On Fridays, Chase’s daddy gives me ten dollars and I feel a little bad taking it, because he is usually still sweating and stinking but I do want the money and so I take it. Sometimes I imagine buying all the cold drinks that I want, but in real life I give the money to Papaw, because everybody needs to pull their own weight around here.

I think if I were ever alone with Ginga Crestman, I would tongue kiss him and also let him put his hand between my legs. I think that would feel good. Ginga Crestman is really good at Little League, even though he has to wear jeans instead of those stretchy pants that all the other boys wear, because his parents spend all their money at the Indian Casino. One day they are going to strike it rich, though, and Ginga will have all the stretch pants that he wants, and he will have so much money he can be my boyfriend and pay for everything, not just cold drinks. Then he wouldn’t have to be boyfriend to Kelly Mills. I think Ginga only is boyfriend to Kelly Mills because her daddy owns the pharmacy. Kelly has two expensive purses and a tiny little dog named Pugg. She brings silver-framed pictures of him in her expensive purse, and shows them around to everybody at school, and everyone squeals and says, “He is too cute!” I would like to squeal and say that too, but the pictures never come to me. If they did, I would know exactly how to hold the frames, with my fingers out so as not to smudge the glass.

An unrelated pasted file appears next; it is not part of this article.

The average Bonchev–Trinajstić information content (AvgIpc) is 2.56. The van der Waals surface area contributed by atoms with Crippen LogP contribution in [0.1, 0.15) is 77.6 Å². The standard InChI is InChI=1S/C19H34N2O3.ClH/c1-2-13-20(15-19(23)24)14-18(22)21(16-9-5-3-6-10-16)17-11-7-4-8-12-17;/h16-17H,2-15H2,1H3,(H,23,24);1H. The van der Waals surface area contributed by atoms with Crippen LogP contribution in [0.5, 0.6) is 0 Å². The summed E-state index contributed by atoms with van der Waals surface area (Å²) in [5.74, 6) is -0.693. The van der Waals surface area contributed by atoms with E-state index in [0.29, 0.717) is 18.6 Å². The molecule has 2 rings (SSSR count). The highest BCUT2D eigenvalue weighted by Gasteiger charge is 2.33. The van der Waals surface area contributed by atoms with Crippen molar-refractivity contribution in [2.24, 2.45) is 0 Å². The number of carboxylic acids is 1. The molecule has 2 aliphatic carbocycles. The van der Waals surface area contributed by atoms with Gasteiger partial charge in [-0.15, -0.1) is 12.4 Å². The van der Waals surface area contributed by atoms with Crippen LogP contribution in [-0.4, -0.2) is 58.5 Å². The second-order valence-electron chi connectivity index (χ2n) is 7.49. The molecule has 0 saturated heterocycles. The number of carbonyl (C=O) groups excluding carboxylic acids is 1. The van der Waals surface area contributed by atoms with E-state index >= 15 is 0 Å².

Kelly Mills goes to First Baptist, but I go to the church close to where I live, which is small and the hymnals have yellow pages, but there is a swimming pool next to the graveyard out back. My favorite part of church is when we get to have the swim parties. I love to do back dives. I am working on a back flip. When you are underwater, you have no weight at all, and that is good, because I have been told that I am fat. Everything looks blue and clean, and I am so strong I can swim all the way to the bottom and get the ring. When I swim back to the surface, I hold the ring up like I have found the buried treasure, and everyone cheers. The people at church are nice. I wish people were like that at school.